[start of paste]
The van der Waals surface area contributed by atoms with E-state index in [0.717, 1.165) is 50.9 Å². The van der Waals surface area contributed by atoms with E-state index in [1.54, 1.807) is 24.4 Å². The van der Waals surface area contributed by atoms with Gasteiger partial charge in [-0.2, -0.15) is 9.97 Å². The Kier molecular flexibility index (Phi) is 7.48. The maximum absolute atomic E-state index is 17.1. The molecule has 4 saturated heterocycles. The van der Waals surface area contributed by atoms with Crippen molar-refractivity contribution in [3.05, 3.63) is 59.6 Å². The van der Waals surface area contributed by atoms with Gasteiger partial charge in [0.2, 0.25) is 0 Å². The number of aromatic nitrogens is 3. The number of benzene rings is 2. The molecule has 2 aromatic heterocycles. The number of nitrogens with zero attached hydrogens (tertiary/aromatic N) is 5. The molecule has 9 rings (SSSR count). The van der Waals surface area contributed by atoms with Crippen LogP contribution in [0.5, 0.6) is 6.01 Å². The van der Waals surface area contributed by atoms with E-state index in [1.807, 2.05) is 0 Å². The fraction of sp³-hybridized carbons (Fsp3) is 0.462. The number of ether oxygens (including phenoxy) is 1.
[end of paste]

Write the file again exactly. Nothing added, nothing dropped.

The van der Waals surface area contributed by atoms with E-state index in [0.717, 1.165) is 50.9 Å². The van der Waals surface area contributed by atoms with E-state index in [1.54, 1.807) is 24.4 Å². The van der Waals surface area contributed by atoms with Gasteiger partial charge in [-0.2, -0.15) is 9.97 Å². The Kier molecular flexibility index (Phi) is 7.48. The maximum absolute atomic E-state index is 17.1. The molecule has 4 saturated heterocycles. The van der Waals surface area contributed by atoms with Crippen molar-refractivity contribution in [3.05, 3.63) is 59.6 Å². The van der Waals surface area contributed by atoms with Gasteiger partial charge in [0.2, 0.25) is 0 Å². The number of aromatic nitrogens is 3. The number of benzene rings is 2. The molecule has 2 aromatic heterocycles. The number of nitrogens with zero attached hydrogens (tertiary/aromatic N) is 5. The molecule has 9 rings (SSSR count). The van der Waals surface area contributed by atoms with Crippen LogP contribution in [0.5, 0.6) is 6.01 Å². The van der Waals surface area contributed by atoms with E-state index in [1.807, 2.05) is 0 Å². The fraction of sp³-hybridized carbons (Fsp3) is 0.462. The number of ether oxygens (including phenoxy) is 1.